5. Where did you start your career and how did it lead you to where you are today?

    My first real job in high school was as a production assistant for the evening news at WGAL-TV in Lancaster, Pennsylvania. I watched the reporters gather stories and knew I wanted a job like that, where you were not chained to a desk, you had carte blanche to ask anybody almost anything, and the job changed all the time. One day you'd be covering the local circus and the next day a leak at the Three Mile Island nuclear power plant.

    That job lead to my decision to study broadcasting and journalism at Temple University in Philadelphia. After two decades of writing and reporting for print and electronic media, I still love my work. The only desk I'm chained to is the one in my home office, where I continue my exciting freelance career working with interesting clients like Ziff-Davis, Macmillan Publishing and!

  6. How much money do you need to start investing?

    If you have a company retirement plan, you can start with a tiny fraction of your monthly paycheck. That is the best way to get started as the money you contribute is invested pre-tax. Always invest in all the tax deductible investment vehicles that you can first, like 401(k)s and IRAs.

    Otherwise you can set up an arrangement with a bank or mutual fund company to automatically withdraw $50 or more a month from your bank account to invest. Or check into DRIP investments, a program where publicly-traded companies allow you to buy fractional shares of stock direct from them, bypassing brokerage commissions and fees. You must already own one share of the company's stock, which can be accomplished a number of ways, such as through a family member who owns stock and buys one share in your name.

  7. How should a woman get started investing with no investment experience?

    Read, read, and read some more. Both my books, The Complete Idiot's Guide to Making Money in the New Millennium and the upcoming Teach Yourself Personal Finance in One Day contain loads of basic information on investing. Of course the Internet is also a great resource, and I mention many of those valuable web sites in my books as well.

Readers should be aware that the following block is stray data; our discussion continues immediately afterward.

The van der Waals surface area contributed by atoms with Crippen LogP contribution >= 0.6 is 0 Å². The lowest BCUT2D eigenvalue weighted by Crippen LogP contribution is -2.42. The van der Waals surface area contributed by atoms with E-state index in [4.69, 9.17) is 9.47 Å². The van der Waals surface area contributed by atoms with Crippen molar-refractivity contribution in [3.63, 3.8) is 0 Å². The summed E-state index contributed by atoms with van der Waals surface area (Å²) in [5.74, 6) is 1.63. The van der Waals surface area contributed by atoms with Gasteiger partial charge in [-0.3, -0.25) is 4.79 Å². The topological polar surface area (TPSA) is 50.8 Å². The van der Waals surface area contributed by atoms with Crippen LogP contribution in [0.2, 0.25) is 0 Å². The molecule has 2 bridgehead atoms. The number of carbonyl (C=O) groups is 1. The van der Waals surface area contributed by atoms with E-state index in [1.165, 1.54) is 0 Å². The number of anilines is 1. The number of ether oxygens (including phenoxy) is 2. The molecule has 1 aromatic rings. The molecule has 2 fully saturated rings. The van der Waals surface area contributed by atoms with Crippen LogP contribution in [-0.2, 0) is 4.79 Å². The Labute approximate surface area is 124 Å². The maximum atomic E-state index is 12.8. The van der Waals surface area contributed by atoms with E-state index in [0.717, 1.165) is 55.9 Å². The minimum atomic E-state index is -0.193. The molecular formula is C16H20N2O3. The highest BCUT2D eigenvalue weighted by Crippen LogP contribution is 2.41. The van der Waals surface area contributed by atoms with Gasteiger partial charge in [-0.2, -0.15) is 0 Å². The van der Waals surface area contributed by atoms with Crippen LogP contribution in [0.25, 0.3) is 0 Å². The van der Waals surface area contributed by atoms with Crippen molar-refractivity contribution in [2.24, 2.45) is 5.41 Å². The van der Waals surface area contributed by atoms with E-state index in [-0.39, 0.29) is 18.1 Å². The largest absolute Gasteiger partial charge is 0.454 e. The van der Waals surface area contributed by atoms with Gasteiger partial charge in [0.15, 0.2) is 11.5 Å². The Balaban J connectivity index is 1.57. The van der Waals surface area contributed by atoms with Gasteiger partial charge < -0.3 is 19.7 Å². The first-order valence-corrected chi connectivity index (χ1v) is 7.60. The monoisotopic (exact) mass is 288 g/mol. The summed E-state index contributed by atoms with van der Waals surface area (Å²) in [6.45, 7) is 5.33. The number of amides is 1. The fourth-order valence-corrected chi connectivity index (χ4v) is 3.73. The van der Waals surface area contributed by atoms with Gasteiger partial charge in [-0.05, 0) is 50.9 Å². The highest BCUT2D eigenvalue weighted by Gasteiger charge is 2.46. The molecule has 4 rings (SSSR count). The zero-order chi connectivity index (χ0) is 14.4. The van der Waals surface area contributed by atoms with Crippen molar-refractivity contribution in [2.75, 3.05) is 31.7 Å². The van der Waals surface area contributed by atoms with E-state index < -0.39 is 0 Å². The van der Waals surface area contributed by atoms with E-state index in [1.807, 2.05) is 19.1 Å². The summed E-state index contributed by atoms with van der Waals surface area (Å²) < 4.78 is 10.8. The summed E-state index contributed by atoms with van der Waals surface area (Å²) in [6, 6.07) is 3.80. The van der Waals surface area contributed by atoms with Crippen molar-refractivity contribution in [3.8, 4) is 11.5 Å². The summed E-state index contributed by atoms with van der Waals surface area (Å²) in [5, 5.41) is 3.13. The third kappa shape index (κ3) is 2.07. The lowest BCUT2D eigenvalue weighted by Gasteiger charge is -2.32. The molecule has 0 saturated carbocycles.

Then you can try one of the fantasy investment games online. They give you the opportunity to buy and track a stock's progress using "play" money. ZDNet has a few of those games running monthly. Once you're comfortable with the process, start investing.

  8. If a woman has debt, at what point should she become an investor?

    What good is investing in a stock or fund with a 12% return when you owe a few thousand dollars on a credit card that's charging you 18% interest? You should clear your bad debt and set some money aside for emergencies first. This may take a while, so the most important thing you can do for yourself is to set some goals, such as creating a budget with a savings plan. When you've paid off the debt, accumulated a little emergency cushion, and reached those savings goals - start investing! Use the accumulation time to research the type of investments that would suit you best.

  9. Have you published any other books before this one? If so, what are they?

    No, but I have one in the works! Teach Yourself Personal Finance in One Day is due for release in January 2000, by Macmillan Reference. I have a very talented co-author on this project, Lea Saslav, who've I've greatly enjoyed working with. She has tremendous insight into debt and recovery. I've learned a lot from her and think this will be a very valuable book for anyone hoping to improve their financial lives.



Site Map | About | About Tiffany Bass Bukow | Contact Us | Privacy | Terms of Use


Copyright 2006, Inc. All rights reserved. is a trademark of, Inc.